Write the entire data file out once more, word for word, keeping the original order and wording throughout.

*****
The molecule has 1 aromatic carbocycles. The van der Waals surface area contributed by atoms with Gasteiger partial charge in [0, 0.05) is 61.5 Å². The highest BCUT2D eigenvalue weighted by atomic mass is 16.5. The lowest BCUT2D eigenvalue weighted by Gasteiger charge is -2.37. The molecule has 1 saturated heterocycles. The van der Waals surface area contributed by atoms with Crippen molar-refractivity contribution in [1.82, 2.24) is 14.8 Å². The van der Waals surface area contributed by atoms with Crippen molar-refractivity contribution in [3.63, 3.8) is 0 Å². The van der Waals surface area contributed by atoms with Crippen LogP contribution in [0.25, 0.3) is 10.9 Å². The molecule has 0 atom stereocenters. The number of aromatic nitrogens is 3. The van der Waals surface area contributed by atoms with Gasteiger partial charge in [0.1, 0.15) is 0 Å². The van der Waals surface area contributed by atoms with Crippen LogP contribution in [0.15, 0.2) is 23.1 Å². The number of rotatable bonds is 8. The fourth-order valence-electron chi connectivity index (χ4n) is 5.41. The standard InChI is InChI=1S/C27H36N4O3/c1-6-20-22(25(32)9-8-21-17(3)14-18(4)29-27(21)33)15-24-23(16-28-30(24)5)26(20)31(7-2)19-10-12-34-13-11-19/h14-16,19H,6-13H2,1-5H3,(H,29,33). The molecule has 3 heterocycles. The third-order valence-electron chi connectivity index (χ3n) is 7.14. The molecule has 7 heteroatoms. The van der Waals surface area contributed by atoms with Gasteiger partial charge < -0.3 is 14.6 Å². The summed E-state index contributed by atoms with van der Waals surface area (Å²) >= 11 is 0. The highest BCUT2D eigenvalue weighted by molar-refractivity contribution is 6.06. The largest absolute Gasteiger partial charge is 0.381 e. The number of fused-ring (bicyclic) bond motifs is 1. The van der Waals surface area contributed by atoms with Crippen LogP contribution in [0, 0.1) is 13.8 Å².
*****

The molecule has 1 aromatic carbocycles. The van der Waals surface area contributed by atoms with Gasteiger partial charge in [0, 0.05) is 61.5 Å². The highest BCUT2D eigenvalue weighted by atomic mass is 16.5. The lowest BCUT2D eigenvalue weighted by Gasteiger charge is -2.37. The molecule has 1 saturated heterocycles. The van der Waals surface area contributed by atoms with Crippen molar-refractivity contribution in [1.82, 2.24) is 14.8 Å². The van der Waals surface area contributed by atoms with Crippen molar-refractivity contribution in [3.63, 3.8) is 0 Å². The van der Waals surface area contributed by atoms with Crippen LogP contribution in [0.25, 0.3) is 10.9 Å². The molecule has 0 atom stereocenters. The number of aromatic nitrogens is 3. The van der Waals surface area contributed by atoms with Gasteiger partial charge in [0.1, 0.15) is 0 Å². The van der Waals surface area contributed by atoms with Crippen LogP contribution in [0.15, 0.2) is 23.1 Å². The number of rotatable bonds is 8. The fourth-order valence-electron chi connectivity index (χ4n) is 5.41. The standard InChI is InChI=1S/C27H36N4O3/c1-6-20-22(25(32)9-8-21-17(3)14-18(4)29-27(21)33)15-24-23(16-28-30(24)5)26(20)31(7-2)19-10-12-34-13-11-19/h14-16,19H,6-13H2,1-5H3,(H,29,33). The molecule has 3 heterocycles. The third-order valence-electron chi connectivity index (χ3n) is 7.14. The molecule has 7 heteroatoms. The van der Waals surface area contributed by atoms with Gasteiger partial charge < -0.3 is 14.6 Å². The summed E-state index contributed by atoms with van der Waals surface area (Å²) >= 11 is 0. The highest BCUT2D eigenvalue weighted by molar-refractivity contribution is 6.06. The largest absolute Gasteiger partial charge is 0.381 e. The number of fused-ring (bicyclic) bond motifs is 1. The van der Waals surface area contributed by atoms with Crippen LogP contribution in [0, 0.1) is 13.8 Å².